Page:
As shown in FIG. 2, the present invention flexible die body 12 scans smoothly over the surface 42 of the mold plate 34, i.e., over the top of all the cavities 32 allowing the solder within the cavities to stay while removing excess solder from the surface 42. This operation continues as the mold plate 34 is scanned over the molten solder supply 24 until all the cavities are filled. As shown in FIG. 2, the cavities 38 not yet scanned over die body 12 are still empty. The present invention novel method only requires the die body 12 to pass over the mold plate 34 once for a complete fill. The novel process therefore eliminates solder streaking and non-uniform fill problems caused by multiple scannings with overlapped areas encountered in conventional methods.

Referring now to FIGS. 3Aś3C, wherein the present invention flexible die head 10 is shown fitted to various contoured molds 44, 46 and 48. The details of the flexible die head 10, i.e., the gate opening, the slot opening and the trailing edge (or wiper) are not shown for simplicity reasons. The mold 44, 46 and 48 are also shown greatly simplified with only the mold surfaces shown. For instance, FIG. 3A shows a convex-shaped mold surface on mold 44, FIG. 3B shows a concave-shaped mold surface on mold 46 and FIG. 3C shows a complex-shaped mold surface for mold 48. FIGS. 3A, 3B and 3C therefore demonstrates the desirable characteristic of the present invention novel flexible die head 10 of its capability to conform to any curved mold surface, as long as the curvature is within an allowable maximum value. It has been found that, with the proper pressure means (not shown in FIGS. 3Aś3C), the present invention novel flexible die head 10 is capable of flexing to not less than 1.5 μm per inch of die length, and preferably to not less than 2.5 μm per inch of die length. The surface 18 of the flexible die head 10 should be sufficiently smooth in order to assure an uniform contact across an optically-smooth mold surface. It should again be emphasized that the die head is flexible only on a global scale, as previously defined, over the width of the mold. It remains rigid on a local scale such that it does not enter into individual cavities in the surface of the mold. As previously defined, the word "flexibility" as used in the present application is on the scale of inches, while the word "rigidity" as used in the present application is on the scale of mils. The present invention novel flexible die head 10 is therefore capable of completely tracking and linearly matching a mold curvature (within a maximum allowable curvature) as the die head scans across the surface of a mold, regardless of the shape of the mold curvature.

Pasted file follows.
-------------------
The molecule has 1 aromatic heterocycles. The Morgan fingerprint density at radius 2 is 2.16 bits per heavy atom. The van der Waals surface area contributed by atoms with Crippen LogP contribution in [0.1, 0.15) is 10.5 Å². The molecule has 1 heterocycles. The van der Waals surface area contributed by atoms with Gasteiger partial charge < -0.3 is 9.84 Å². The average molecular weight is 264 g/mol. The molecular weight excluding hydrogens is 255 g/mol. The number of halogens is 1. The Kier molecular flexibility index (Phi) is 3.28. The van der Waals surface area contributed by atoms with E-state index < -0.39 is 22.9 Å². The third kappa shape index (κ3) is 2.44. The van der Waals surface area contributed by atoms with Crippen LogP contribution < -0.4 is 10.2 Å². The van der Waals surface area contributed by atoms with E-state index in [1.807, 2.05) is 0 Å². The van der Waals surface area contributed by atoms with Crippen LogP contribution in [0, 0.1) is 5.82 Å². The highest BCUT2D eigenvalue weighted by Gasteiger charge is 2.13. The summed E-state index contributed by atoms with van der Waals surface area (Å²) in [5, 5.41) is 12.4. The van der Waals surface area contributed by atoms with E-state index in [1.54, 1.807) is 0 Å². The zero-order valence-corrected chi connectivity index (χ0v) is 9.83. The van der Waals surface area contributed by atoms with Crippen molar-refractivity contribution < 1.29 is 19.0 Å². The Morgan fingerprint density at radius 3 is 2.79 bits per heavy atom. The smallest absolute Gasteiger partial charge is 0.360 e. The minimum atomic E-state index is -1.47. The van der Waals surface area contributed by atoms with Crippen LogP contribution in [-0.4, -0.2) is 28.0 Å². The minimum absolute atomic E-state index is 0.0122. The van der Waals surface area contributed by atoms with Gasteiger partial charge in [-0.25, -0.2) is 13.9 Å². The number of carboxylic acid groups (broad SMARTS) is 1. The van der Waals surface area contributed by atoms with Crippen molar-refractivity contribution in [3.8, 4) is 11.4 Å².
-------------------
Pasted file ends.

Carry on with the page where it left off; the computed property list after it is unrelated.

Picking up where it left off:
FIGS. 4A, 4B, 5A and 5B illustrate the present invention novel flexible die head in combination with a pressure means. In FIGS. 4A and 4B, a top view and a side view of the present invention flexible die head 10 having a pressure means 50 of a plurality of mechanical springs 52 mounted thereto are shown. The pressure means 50 is attached to the die head 12 by mechanical means 56, i.e., such as bolts. An uniform pressing force along a full eight inch or twelve inch wide flexible die head 12 can be supplied by a linear array of a plurality of springs 52. The construction of the pressing means 50 can be of any convenient mechanical method. For instance, the springs 52 may be individually seated in blind holes 54 that are provided in the bottom surface 60 of the pressing means 50. It has been observed that, depending on the curvature of the mold surface, some springs 52 may be compressed more than the others, similar to an application of bed springs.